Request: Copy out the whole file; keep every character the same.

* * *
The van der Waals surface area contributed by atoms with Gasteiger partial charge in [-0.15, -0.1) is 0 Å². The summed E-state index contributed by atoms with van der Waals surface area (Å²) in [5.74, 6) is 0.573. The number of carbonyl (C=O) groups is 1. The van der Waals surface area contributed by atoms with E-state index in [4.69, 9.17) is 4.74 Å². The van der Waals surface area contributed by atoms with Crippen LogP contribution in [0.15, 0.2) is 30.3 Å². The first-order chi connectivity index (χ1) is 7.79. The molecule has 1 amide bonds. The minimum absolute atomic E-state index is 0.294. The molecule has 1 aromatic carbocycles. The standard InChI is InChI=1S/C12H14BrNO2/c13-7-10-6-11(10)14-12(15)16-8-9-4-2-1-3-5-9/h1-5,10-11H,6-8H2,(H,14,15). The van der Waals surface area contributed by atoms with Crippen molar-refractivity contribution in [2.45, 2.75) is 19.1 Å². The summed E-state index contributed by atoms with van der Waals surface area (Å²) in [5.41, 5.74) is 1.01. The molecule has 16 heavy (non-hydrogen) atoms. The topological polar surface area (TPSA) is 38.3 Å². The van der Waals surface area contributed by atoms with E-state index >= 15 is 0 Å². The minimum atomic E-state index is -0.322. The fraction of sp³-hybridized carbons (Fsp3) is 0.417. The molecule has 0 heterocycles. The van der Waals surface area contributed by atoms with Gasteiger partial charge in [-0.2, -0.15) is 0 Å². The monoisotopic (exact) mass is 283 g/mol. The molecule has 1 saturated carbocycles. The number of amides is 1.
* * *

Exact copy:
The van der Waals surface area contributed by atoms with Gasteiger partial charge in [-0.15, -0.1) is 0 Å². The summed E-state index contributed by atoms with van der Waals surface area (Å²) in [5.74, 6) is 0.573. The number of carbonyl (C=O) groups is 1. The van der Waals surface area contributed by atoms with E-state index in [4.69, 9.17) is 4.74 Å². The van der Waals surface area contributed by atoms with Crippen LogP contribution in [0.15, 0.2) is 30.3 Å². The first-order chi connectivity index (χ1) is 7.79. The molecule has 1 amide bonds. The minimum absolute atomic E-state index is 0.294. The molecule has 1 aromatic carbocycles. The standard InChI is InChI=1S/C12H14BrNO2/c13-7-10-6-11(10)14-12(15)16-8-9-4-2-1-3-5-9/h1-5,10-11H,6-8H2,(H,14,15). The van der Waals surface area contributed by atoms with Crippen molar-refractivity contribution in [2.45, 2.75) is 19.1 Å². The summed E-state index contributed by atoms with van der Waals surface area (Å²) in [5.41, 5.74) is 1.01. The molecule has 16 heavy (non-hydrogen) atoms. The topological polar surface area (TPSA) is 38.3 Å². The van der Waals surface area contributed by atoms with E-state index >= 15 is 0 Å². The minimum atomic E-state index is -0.322. The fraction of sp³-hybridized carbons (Fsp3) is 0.417. The molecule has 0 heterocycles. The van der Waals surface area contributed by atoms with Gasteiger partial charge in [-0.2, -0.15) is 0 Å². The monoisotopic (exact) mass is 283 g/mol. The molecule has 1 saturated carbocycles. The number of amides is 1.